If you’re like many business owners, you probably rely heavily on your organic search rankings to gauge and measure your SEO performance. When you see your website listed on the first page for a relevant keyword, you’re happy. If you see your website at or near the top of the first page, you’re ecstatic! When you lose an organic ranking, you’re upset and when you fall off the first page, you’re downright pissed off. Sound about right?
Organic rankings are important. After all, more first page rankings equal more website traffic, leads and sales. However, if you want to outperform your less sophisticated competitors, you should recognize that organic rankings are the least important measure of SEO success (i.e. pay no attention to those “we’ll get you #1 on Google” emails you receive from purported “SEO experts). Let me explain.
The Problem with Relying on Organic Rankings
Personalized Search Results
The first problem with relying on organic rankings to gauge your SEO performance is personalized search. Did you know that Google, Yahoo and Bing are constantly collecting information about you (your interests, location, etc.) and using it to personalize your web surfing experience? That’s right – Google, Yahoo and Bing are watching your every move! The search results you see on Google are not the same as those seen by your prospective customers.
If you watch the search results carefully – particularly as you move from one computer to another – you’ll probably notice the differences. Sometimes they’re subtle and sometimes they are dramatic. Spend a day searching for something in another part of the country and suddenly even generic searches result in geo-targeted results… but for the previous location!
The takeaway here is that the search results you see on your office computer and what Susie Homeowner sees are often two very different things. Your website might rank number one organically at your office, but not even on the first page for one of your target customers. In this scenario, if you rely on the organic search results you see to measure your SEO success, you’re going to end up with long term results that are far less than optimal.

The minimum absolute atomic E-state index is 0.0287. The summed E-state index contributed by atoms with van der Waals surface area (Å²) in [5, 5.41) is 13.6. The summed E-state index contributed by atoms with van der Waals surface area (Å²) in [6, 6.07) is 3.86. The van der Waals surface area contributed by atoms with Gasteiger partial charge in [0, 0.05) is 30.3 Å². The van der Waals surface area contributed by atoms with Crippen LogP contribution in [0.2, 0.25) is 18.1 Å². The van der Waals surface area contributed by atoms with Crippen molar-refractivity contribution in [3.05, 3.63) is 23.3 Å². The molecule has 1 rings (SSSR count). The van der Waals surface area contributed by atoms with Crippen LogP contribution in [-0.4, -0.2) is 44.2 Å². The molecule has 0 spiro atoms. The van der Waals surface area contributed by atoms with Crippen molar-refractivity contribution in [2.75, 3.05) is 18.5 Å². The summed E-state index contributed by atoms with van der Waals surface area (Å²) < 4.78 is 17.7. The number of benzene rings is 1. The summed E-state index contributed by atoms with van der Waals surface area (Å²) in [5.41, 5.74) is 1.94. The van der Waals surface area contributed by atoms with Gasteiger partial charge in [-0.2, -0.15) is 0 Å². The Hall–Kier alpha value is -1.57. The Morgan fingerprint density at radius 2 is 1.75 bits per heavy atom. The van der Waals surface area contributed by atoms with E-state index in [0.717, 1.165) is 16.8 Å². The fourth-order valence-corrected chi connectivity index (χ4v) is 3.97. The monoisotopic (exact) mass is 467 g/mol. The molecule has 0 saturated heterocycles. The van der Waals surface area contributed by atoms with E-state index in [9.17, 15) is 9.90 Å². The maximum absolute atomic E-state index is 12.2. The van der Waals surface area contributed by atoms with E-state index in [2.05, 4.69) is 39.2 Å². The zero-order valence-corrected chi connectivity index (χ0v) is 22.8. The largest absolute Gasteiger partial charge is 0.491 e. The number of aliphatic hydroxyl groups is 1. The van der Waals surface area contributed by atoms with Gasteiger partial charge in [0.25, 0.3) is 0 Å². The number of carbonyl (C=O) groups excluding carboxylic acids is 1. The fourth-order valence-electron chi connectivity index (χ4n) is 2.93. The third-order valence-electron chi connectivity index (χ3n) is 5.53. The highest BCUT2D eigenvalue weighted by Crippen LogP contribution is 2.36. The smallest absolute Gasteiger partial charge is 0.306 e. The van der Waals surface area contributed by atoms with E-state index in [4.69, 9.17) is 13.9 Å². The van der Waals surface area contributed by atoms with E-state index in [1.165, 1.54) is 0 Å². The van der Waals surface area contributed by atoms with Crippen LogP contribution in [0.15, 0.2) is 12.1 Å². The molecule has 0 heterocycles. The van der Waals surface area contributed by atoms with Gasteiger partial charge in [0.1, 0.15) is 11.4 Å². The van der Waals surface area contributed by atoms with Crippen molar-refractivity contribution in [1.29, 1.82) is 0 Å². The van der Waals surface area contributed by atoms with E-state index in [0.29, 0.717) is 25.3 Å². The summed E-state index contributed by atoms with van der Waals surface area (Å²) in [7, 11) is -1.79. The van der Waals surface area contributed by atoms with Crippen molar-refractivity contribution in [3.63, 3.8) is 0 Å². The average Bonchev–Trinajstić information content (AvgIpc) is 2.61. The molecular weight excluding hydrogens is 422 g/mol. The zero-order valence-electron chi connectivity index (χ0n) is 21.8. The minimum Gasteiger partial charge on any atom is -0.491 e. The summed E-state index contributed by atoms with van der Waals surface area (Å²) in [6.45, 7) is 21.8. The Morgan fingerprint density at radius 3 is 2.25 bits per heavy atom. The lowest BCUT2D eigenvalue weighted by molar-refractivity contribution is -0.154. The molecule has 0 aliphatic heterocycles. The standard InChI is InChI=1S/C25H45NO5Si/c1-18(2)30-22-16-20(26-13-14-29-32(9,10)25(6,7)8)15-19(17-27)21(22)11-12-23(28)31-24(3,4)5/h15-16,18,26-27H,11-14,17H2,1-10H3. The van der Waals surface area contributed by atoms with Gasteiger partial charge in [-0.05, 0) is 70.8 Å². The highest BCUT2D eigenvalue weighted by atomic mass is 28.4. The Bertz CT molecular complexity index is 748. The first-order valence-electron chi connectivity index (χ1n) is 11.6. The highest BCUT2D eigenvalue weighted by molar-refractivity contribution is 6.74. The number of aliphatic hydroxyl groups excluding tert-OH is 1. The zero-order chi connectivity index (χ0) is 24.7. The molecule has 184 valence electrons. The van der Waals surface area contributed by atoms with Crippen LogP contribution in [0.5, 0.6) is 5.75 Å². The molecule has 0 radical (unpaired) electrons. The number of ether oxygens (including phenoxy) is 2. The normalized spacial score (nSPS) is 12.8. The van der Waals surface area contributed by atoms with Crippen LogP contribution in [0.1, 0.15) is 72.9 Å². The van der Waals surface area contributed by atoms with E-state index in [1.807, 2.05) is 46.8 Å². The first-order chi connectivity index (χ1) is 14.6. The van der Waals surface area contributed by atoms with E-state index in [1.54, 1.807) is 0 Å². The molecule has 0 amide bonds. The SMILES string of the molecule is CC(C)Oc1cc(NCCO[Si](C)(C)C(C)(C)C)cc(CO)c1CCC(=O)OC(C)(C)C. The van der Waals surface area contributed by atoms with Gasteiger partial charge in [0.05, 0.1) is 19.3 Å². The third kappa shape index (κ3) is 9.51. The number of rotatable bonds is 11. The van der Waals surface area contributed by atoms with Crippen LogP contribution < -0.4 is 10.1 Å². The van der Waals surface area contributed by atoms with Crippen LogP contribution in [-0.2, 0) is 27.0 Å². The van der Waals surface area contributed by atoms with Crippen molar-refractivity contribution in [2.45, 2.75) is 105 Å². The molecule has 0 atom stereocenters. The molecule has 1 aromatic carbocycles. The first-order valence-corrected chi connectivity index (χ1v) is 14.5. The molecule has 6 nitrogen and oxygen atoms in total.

Great Organic Rankings – Wrong Keywords
The second problem with relying on organic search rankings to measure SEO success comes down to keyword selection. A top organic ranking for the wrong keyword phrase might generate no traffic at all or it might generate traffic, but no business! One of the fundamental SEO challenges faced by local businesses is the fact that many consumers continue to use (fairly) generic keywords to find what they need online. For example, someone living in Baltimore searching for a “plumber” instead of a “Baltimore plumber”.
It’s virtually impossible for a plumbing company in Baltimore to rank for generic terms like “plumber” or “plumbers” – yet that’s how many people search. On the flip side, there just aren’t that many people searching for “plumbers in downtown Baltimore”, a term that might be relatively easy for which to rank (with an active SEO campaign). If organic rankings are your measure of success, you’ll be happy to see rankings for niche keyword phrases, but you might be waiting YEARS to get a single booked job from one of these searches.